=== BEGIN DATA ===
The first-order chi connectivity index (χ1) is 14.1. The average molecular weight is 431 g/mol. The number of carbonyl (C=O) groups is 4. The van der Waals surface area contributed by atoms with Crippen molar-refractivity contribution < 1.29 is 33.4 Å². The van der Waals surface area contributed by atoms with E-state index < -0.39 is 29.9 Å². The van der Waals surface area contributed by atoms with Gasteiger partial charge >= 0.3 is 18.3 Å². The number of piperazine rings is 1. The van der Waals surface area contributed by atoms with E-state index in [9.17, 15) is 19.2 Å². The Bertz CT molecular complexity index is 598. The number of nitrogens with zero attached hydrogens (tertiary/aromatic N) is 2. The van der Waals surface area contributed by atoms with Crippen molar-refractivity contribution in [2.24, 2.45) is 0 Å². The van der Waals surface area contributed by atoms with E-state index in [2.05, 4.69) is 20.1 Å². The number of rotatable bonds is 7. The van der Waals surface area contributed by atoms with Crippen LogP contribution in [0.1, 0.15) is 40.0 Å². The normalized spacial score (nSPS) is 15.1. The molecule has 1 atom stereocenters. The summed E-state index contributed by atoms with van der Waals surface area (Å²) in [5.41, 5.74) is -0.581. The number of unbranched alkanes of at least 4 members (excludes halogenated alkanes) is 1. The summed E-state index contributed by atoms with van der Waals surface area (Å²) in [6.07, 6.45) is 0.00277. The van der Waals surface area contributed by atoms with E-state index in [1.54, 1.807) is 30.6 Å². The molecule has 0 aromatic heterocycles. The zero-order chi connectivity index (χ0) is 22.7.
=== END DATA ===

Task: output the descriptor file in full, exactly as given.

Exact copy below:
The first-order chi connectivity index (χ1) is 14.1. The average molecular weight is 431 g/mol. The number of carbonyl (C=O) groups is 4. The van der Waals surface area contributed by atoms with Crippen molar-refractivity contribution < 1.29 is 33.4 Å². The van der Waals surface area contributed by atoms with E-state index < -0.39 is 29.9 Å². The van der Waals surface area contributed by atoms with Gasteiger partial charge >= 0.3 is 18.3 Å². The number of piperazine rings is 1. The van der Waals surface area contributed by atoms with E-state index in [9.17, 15) is 19.2 Å². The Bertz CT molecular complexity index is 598. The number of nitrogens with zero attached hydrogens (tertiary/aromatic N) is 2. The van der Waals surface area contributed by atoms with Crippen molar-refractivity contribution in [2.24, 2.45) is 0 Å². The van der Waals surface area contributed by atoms with E-state index in [2.05, 4.69) is 20.1 Å². The number of rotatable bonds is 7. The van der Waals surface area contributed by atoms with Crippen LogP contribution in [0.1, 0.15) is 40.0 Å². The normalized spacial score (nSPS) is 15.1. The molecule has 1 atom stereocenters. The summed E-state index contributed by atoms with van der Waals surface area (Å²) in [5.41, 5.74) is -0.581. The number of unbranched alkanes of at least 4 members (excludes halogenated alkanes) is 1. The summed E-state index contributed by atoms with van der Waals surface area (Å²) in [6.07, 6.45) is 0.00277. The van der Waals surface area contributed by atoms with E-state index in [1.54, 1.807) is 30.6 Å². The molecule has 0 aromatic heterocycles. The zero-order chi connectivity index (χ0) is 22.7.